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It sounds as though a smaller setting that specializes in memory care would be the best setting. Are you in touch with her doctor? Are there incontinence issues? Sometimes that is a reason that elders self isolate. Talk to her doctor about some antianxiety meds to ease her mind during the transition.
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Are family members able to be more involved with her care. I realize that family may also be older with their own health difficulties. I f someone could be there to take her to the dining room and eat with her that might help.
She clearly needs to be kept clean so again is a presence possible for the two shwers a week. Make sure the help knows what they are doing and treating her with respect and dignaty. re they possibly sending male aids in to help with the shower. i don't think many 91 years olds would be comfortable with that. I am 76 and have learned to accept the necessity to have males in the nursing profession but it takes some getting used to and for the male to be extremely respectful. If you need to move her make sure it is the right place and as suggested it may be time for N/H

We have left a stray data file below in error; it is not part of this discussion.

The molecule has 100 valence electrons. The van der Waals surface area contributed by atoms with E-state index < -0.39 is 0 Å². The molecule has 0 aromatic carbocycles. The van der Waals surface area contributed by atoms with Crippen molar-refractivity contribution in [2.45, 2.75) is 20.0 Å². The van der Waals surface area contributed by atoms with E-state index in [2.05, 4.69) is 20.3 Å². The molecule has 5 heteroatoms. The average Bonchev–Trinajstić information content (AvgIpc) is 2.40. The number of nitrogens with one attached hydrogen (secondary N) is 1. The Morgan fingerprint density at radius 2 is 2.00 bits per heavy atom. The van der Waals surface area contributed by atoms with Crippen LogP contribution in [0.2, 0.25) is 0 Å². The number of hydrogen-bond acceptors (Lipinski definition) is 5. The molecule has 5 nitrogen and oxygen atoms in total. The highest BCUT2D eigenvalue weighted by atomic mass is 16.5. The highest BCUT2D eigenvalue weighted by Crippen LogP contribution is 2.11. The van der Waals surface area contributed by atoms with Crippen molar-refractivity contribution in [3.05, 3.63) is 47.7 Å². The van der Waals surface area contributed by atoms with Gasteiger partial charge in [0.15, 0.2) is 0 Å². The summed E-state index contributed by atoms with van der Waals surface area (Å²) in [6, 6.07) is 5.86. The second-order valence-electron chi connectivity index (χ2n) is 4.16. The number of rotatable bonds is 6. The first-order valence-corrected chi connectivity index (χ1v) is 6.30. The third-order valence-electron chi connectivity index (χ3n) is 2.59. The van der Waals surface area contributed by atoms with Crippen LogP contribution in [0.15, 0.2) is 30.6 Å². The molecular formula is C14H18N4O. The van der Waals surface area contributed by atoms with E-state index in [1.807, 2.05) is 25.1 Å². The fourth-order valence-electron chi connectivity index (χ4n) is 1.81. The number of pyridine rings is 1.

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To move or not to move.....that is the question. I'm with Carol on this one. I'd certainly look into a smaller facility. What have you got to lose by checking it out? At age 91, this patient may or may not be terminal. She has dementia, depression and hypertension and is being treated for all three, I assume. Her behavior is not unusual for someone in this situation. What's the alternative? To stay put and suffer? Remain stressed? No matter where she goes, there will be problems.
It is so unfortunate that these facilities are poorly staffed, with high turnover rates, and in addition to the exorbitant monthly rates, charge for room delivery of meals!